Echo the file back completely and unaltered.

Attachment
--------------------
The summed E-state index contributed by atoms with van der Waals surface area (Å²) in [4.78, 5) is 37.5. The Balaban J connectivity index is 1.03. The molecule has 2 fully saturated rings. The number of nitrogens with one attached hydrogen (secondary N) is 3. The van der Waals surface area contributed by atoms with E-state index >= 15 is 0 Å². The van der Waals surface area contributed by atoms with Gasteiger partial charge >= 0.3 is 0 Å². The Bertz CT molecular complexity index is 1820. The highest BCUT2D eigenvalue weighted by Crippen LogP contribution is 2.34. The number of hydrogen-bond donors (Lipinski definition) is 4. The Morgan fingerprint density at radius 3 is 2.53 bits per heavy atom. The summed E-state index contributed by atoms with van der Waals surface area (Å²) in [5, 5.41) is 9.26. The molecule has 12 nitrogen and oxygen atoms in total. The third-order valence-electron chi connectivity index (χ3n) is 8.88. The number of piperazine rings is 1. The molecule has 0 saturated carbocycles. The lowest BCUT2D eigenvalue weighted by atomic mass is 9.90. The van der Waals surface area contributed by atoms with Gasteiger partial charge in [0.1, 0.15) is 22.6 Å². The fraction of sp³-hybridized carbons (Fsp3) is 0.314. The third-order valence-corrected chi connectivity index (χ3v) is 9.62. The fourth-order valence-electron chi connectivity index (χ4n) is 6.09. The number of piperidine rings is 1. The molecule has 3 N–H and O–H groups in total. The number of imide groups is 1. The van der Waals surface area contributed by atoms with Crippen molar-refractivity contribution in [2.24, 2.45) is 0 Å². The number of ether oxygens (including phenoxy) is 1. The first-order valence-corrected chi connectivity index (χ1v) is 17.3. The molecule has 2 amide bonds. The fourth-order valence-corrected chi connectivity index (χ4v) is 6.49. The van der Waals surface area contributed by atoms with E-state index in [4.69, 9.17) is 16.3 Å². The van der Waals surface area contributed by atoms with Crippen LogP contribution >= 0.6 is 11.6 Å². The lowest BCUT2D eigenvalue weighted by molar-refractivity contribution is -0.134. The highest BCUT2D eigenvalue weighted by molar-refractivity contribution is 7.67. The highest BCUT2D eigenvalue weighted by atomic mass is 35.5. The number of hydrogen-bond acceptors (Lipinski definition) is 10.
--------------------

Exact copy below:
The summed E-state index contributed by atoms with van der Waals surface area (Å²) in [4.78, 5) is 37.5. The Balaban J connectivity index is 1.03. The molecule has 2 fully saturated rings. The number of nitrogens with one attached hydrogen (secondary N) is 3. The van der Waals surface area contributed by atoms with E-state index >= 15 is 0 Å². The van der Waals surface area contributed by atoms with Gasteiger partial charge >= 0.3 is 0 Å². The Bertz CT molecular complexity index is 1820. The highest BCUT2D eigenvalue weighted by Crippen LogP contribution is 2.34. The number of hydrogen-bond donors (Lipinski definition) is 4. The Morgan fingerprint density at radius 3 is 2.53 bits per heavy atom. The summed E-state index contributed by atoms with van der Waals surface area (Å²) in [5, 5.41) is 9.26. The molecule has 12 nitrogen and oxygen atoms in total. The third-order valence-electron chi connectivity index (χ3n) is 8.88. The number of piperazine rings is 1. The molecule has 0 saturated carbocycles. The lowest BCUT2D eigenvalue weighted by atomic mass is 9.90. The van der Waals surface area contributed by atoms with Gasteiger partial charge in [0.1, 0.15) is 22.6 Å². The fraction of sp³-hybridized carbons (Fsp3) is 0.314. The third-order valence-corrected chi connectivity index (χ3v) is 9.62. The fourth-order valence-electron chi connectivity index (χ4n) is 6.09. The number of piperidine rings is 1. The molecule has 3 N–H and O–H groups in total. The number of imide groups is 1. The van der Waals surface area contributed by atoms with Crippen molar-refractivity contribution in [2.24, 2.45) is 0 Å². The number of ether oxygens (including phenoxy) is 1. The first-order valence-corrected chi connectivity index (χ1v) is 17.3. The molecule has 2 amide bonds. The fourth-order valence-corrected chi connectivity index (χ4v) is 6.49. The van der Waals surface area contributed by atoms with E-state index in [4.69, 9.17) is 16.3 Å². The van der Waals surface area contributed by atoms with Crippen LogP contribution >= 0.6 is 11.6 Å². The lowest BCUT2D eigenvalue weighted by molar-refractivity contribution is -0.134. The highest BCUT2D eigenvalue weighted by molar-refractivity contribution is 7.67. The highest BCUT2D eigenvalue weighted by atomic mass is 35.5. The number of hydrogen-bond acceptors (Lipinski definition) is 10.